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Why Do People with Hearing Loss Still Often Struggle to Follow Group Conversations?

Brian Taylor, AuD

August 9, 2023

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Question

Why do people with hearing loss still often struggle to follow group conversations?  

Answer

As a hearing care professional, I appreciate stories of patients whose hearing aids have made dinner out with their spouse (or friend, or child) a happier, healthier, more enjoyable experience. They can better hear the conversation across the table, and all the background noise, while not diminishing one altogether, and fading to the point of undistracting.

In fact, they’re usually so pleased with their newfound ability to hear their companion in noisy settings that they almost loathe to begin tackling the next challenge: listening to others in noise at the same time, as more people join the conversation. Maybe it’s a family dinner; a business dinner; or no dinner at all, but rather a meeting, conference, book club, class discussion, or cocktail party. Listening is hearing plus engagement. It entails following, comprehending, and reacting to what people say, especially in groups.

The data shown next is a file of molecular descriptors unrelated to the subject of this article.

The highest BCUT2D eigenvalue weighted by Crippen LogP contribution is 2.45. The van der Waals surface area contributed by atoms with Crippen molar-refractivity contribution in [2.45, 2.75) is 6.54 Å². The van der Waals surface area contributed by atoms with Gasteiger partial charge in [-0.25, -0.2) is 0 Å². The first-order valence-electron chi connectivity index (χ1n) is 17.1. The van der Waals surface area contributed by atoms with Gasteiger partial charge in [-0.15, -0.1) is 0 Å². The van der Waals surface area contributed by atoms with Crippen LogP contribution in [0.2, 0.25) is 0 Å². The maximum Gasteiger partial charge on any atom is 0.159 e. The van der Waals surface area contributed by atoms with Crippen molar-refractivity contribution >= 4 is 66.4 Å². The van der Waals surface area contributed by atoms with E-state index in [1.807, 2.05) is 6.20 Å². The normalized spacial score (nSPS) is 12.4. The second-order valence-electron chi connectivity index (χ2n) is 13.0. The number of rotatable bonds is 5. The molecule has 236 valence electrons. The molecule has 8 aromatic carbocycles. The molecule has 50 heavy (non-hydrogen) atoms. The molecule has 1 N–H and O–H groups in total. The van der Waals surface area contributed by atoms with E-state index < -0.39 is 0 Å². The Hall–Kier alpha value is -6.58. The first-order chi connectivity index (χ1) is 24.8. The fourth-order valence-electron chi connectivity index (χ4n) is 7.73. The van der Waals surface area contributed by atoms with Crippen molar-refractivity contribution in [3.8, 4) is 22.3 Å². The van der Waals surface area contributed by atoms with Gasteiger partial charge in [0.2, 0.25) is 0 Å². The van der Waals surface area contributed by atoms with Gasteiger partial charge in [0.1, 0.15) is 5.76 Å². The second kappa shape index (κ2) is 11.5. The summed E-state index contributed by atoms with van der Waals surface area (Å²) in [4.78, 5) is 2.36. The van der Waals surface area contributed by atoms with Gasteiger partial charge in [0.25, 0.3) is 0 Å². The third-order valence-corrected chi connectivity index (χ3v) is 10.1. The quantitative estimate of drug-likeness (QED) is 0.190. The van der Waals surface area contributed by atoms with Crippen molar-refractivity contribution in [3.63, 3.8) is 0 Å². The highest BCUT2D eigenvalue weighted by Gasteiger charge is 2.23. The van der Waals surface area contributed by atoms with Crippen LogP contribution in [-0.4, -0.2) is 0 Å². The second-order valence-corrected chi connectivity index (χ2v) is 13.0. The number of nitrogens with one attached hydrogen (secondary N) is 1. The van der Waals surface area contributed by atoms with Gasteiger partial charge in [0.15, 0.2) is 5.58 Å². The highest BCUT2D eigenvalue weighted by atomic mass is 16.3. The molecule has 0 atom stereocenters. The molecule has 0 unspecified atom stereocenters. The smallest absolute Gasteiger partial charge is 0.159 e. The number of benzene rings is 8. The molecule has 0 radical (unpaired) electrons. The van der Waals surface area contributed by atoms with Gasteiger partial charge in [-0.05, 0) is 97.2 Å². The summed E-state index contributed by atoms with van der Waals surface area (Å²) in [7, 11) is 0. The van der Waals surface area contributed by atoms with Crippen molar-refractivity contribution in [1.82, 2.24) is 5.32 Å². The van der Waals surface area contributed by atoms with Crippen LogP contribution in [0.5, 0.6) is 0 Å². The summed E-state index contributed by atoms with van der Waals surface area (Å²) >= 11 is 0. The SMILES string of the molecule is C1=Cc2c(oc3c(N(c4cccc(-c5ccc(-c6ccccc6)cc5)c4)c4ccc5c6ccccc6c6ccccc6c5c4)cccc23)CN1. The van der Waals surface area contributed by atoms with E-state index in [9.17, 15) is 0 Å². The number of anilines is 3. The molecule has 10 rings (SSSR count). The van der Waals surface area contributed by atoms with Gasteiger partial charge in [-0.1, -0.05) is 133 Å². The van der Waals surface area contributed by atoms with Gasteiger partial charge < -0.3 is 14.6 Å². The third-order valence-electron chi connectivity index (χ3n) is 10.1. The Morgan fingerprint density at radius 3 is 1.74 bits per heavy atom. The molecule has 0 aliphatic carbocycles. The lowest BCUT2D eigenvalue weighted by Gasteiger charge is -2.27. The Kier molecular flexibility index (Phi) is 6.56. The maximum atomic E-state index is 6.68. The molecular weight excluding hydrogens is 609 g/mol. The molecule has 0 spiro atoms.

Studies have shown that people with hearing loss often struggle to follow group conversations. And even those who’ve already adopted hearing aids report frustration when trying to engage with several people at once, especially in noisy conditions. As a result, they become fatigued. Some withdraw from social situations, risking their physical and cognitive health.

Today’s hearing aids can absolutely help — to a point.

Hearing aid technology has come a long way in addressing focused hearing — the ability to pick up and enhance the voice of someone in front us while diminishing the noise all around. The next step — and the one that will truly help support healthy engagement for those with hearing loss — is to broaden the focus. It’s to improve a hearing aid wearer’s ability to have a conversation with the person in front of them and with others around them. Because it’s one thing to hear better; it’s another to listen in a group, grasp what’s being said, and actively contribute.